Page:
Wawa expansion plan in Montgomery faces signs of opposition

Rocky Hill plans to fight move to its border

By: Jake Uitti
   MONTGOMERY — There are plenty of signs that Wawa’s application to move to a new site on Route 518 is generating opposition in Rocky Hill.
   As the Montgomery Township Planning Board gears up for a second round of testimony on Monday for the convenience store’s application to move 550 feet east on Route 518 near the border with Rocky Hill, many residents of the historic borough have erected lawn signs decrying heavy traffic and potential well-water pollution.
   Borough officials, adamantly opposed to Wawa’s plan, have hired professionals to testify against the move.
   The new Wawa, proposed at the former Princeton GammaTech site, would include a 12-bay gas station and parking for 50 cars.
   Wawa representatives say the gasoline pumps and storage tanks conform to state Department of Environmental Protection regulations and they are not asking for any variances in their application — a situation, a township planning official said, that makes the application harder to turn down.
   Among the lawn signs are those reading "No new Wawa" and "Village not a Highway."
   Wawa’s traffic expert Kenneth Fears, however, maintains that Wawa’s move from the intersection of routes 518 and 206 will reduce accidents at the intersection.
   Mr. Fears also said that an easement road included in Wawa’s application is already in the township’s Master Plan. He said the road will reduce wait time at the intersection by allowing drivers to enter Montgomery Shopping Center from Route 518 without having to go directly though the congested intersection.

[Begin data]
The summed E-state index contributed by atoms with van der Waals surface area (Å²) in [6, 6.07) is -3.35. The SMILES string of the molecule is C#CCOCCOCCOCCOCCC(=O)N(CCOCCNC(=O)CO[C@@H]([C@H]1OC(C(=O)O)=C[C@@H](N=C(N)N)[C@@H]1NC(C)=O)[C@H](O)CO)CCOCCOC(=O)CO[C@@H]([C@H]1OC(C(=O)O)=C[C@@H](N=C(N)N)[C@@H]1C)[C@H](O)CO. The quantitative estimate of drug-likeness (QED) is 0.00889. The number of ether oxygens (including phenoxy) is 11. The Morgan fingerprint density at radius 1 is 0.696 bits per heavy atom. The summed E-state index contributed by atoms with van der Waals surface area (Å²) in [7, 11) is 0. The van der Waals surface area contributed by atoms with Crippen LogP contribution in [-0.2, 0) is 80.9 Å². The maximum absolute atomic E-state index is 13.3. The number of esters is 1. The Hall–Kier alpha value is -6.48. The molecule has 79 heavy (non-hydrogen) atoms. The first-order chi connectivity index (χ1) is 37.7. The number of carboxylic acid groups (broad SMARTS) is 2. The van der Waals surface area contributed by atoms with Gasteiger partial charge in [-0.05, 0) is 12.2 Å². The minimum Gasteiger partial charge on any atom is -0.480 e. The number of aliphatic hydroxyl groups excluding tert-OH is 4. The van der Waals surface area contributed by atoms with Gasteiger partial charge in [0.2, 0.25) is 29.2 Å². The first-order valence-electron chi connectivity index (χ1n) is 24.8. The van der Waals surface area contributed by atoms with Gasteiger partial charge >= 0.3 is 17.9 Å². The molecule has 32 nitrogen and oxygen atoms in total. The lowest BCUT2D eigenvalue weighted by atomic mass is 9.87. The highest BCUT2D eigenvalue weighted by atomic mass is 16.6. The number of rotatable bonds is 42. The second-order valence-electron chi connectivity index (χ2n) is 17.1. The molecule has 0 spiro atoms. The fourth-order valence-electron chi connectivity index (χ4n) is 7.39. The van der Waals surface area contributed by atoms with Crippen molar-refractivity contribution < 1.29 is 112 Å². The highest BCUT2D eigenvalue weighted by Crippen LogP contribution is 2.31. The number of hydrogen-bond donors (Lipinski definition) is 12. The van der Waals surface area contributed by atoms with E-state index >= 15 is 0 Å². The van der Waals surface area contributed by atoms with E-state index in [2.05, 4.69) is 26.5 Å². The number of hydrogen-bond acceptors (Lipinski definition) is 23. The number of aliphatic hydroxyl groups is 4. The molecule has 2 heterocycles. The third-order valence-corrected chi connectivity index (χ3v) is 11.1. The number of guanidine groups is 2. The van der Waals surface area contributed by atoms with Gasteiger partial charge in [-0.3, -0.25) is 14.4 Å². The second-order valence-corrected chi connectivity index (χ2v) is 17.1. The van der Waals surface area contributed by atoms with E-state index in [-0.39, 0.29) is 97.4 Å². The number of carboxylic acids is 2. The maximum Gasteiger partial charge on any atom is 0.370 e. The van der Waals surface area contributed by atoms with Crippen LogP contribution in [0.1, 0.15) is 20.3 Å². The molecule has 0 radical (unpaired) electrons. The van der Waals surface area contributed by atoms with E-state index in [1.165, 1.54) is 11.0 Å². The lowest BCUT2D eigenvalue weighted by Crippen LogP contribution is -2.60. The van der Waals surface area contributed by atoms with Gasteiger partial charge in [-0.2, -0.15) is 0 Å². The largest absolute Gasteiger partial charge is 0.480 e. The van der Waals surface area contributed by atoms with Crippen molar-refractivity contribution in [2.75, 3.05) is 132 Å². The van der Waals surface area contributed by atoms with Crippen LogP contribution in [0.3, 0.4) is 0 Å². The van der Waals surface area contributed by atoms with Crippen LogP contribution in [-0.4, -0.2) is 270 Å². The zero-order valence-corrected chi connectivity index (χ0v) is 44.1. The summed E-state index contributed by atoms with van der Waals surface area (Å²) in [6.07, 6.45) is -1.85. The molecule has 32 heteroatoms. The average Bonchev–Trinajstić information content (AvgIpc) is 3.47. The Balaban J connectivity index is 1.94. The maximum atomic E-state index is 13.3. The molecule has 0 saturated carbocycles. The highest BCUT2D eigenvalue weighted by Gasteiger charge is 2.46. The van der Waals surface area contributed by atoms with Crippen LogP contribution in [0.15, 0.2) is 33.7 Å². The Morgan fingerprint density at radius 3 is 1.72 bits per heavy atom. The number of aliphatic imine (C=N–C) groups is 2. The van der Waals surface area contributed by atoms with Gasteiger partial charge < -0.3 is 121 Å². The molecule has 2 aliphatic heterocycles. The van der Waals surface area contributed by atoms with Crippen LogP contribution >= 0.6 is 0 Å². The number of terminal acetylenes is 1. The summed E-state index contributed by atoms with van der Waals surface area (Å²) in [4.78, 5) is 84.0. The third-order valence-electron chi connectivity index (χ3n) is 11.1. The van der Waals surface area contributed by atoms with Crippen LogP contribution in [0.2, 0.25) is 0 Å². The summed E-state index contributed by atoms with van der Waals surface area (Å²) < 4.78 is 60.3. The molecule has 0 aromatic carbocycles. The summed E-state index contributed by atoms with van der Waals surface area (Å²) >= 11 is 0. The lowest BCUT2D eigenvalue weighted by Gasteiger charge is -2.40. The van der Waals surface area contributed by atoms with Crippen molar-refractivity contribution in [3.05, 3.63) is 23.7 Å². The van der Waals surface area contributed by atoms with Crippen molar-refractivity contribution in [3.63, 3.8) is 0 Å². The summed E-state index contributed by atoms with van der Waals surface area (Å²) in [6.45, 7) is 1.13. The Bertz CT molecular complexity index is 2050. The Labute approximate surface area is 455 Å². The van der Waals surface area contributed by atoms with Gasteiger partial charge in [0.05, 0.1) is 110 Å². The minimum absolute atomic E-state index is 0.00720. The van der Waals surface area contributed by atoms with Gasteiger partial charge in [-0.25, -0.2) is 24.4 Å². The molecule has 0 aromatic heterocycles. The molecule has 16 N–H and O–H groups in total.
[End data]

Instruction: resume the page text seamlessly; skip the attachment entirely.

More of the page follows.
Township traffic consultant John Rae agreed with that conclusion.
   At Monday’s meeting, the Planning Board is scheduled to hear more testimony from Wawa, as well as hear from Rocky Hill residents and experts in hydrology and traffic testifying on the borough’s behalf, borough Mayor George Morren said.
   There is a possibility that Monday could be the last hearing on the Wawa application, Planning Board Chairman Steven Sacks-Wilner said, depending on the testimony.
   Wawa, according to www.newjerseygasprices.com, a Web site that lists the cheapest gas prices in the state, currently has some of the lowest-priced gas in New Jersey. That, some borough residents claim, coupled with the convenience store itself, may attract an assortment of unwanted highway traffic.
   Wawa has done everything the township’s Design Advisory Committee, which includes professional architects, has asked, Mr. Sacks-Wilner said.
   The Planning Board meeting will begin at 7:30 p.m. Monday in the municipal courthouse.